Date: 24th August 2021
Cancer is the second leading cause of death globally, and with up to 40% of patients being treated with ineffective drugs this represents a huge challenge for the field. In part, it is thought that current drug screening models for cancer are inadequate as they lack the complex relationships such as tumour-stroma interactions. Now, researchers have created microengineered perfusable 3D-bioprinted glioblastoma (GB) models, that mimic the in vivo tumour microenvironment and can be used for personalised therapy screening and drug development.
The conventional preclinical drug development process relies on in vitro evaluation of the drug toxicity and efficacy usually in 2D cell culture, which is then followed by in vivo animal studies. Whilst, 2D models are inexpensive, rapid and easy to use, they do not support tissue-specific architecture. In vivo models face the challenge that human stroma is replaced by host equivalents over time, and the time to results is slow, time which these patients often don’t have.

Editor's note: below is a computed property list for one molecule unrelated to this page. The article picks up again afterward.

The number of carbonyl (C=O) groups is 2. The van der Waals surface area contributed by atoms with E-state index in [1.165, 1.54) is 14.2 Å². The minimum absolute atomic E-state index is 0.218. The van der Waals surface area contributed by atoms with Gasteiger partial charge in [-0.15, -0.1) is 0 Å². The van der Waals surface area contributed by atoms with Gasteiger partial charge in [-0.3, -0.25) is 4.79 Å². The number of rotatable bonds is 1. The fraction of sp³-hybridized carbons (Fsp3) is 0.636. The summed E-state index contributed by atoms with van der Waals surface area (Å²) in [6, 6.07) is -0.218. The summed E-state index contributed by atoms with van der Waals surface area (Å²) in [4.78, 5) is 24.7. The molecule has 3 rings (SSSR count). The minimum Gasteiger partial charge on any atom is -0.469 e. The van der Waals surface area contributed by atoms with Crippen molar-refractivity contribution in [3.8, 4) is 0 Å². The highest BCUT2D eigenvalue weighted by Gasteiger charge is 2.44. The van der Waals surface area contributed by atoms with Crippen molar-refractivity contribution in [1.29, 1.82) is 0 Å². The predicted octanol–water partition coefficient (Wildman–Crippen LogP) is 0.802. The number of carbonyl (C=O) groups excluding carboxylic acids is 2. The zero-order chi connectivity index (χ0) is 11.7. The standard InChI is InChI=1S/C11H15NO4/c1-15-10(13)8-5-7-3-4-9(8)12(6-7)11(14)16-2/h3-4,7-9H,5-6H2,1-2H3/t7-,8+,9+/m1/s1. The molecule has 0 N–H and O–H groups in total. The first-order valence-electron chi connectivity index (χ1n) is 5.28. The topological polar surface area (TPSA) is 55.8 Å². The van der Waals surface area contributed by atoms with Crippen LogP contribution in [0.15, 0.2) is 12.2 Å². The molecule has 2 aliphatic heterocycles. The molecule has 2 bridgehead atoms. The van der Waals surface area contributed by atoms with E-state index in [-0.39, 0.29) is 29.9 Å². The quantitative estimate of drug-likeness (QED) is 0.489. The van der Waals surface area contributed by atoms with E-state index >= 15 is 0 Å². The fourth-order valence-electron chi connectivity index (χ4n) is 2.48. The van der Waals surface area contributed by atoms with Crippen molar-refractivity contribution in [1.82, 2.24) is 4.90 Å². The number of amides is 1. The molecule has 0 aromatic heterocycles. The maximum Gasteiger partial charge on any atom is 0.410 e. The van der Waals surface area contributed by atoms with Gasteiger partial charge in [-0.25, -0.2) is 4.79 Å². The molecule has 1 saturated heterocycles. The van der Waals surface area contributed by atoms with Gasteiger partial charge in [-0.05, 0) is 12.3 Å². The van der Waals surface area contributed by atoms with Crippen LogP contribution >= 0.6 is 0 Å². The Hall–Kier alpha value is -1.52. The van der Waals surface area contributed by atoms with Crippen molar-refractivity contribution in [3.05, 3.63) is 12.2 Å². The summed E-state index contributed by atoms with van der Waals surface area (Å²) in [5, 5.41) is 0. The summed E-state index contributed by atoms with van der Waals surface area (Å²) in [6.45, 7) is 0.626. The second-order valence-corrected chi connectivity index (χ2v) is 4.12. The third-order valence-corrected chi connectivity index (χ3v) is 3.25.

Now, researchers at Tel Aviv University, Israel, led by Ronit Satchi-Fainaro have recreated tumour heterogenic microenvironment by creating fibrin glioblastoma bioink, containing patient-derived glioblastoma cells, astrocytes and microglia, and perfusable blood vessels coated with brain pericytes and endothelial cells. The resulting 3D bioprinted tumour represented a clinically relevant platform for rapid drug screening and prediction of treatment outcome.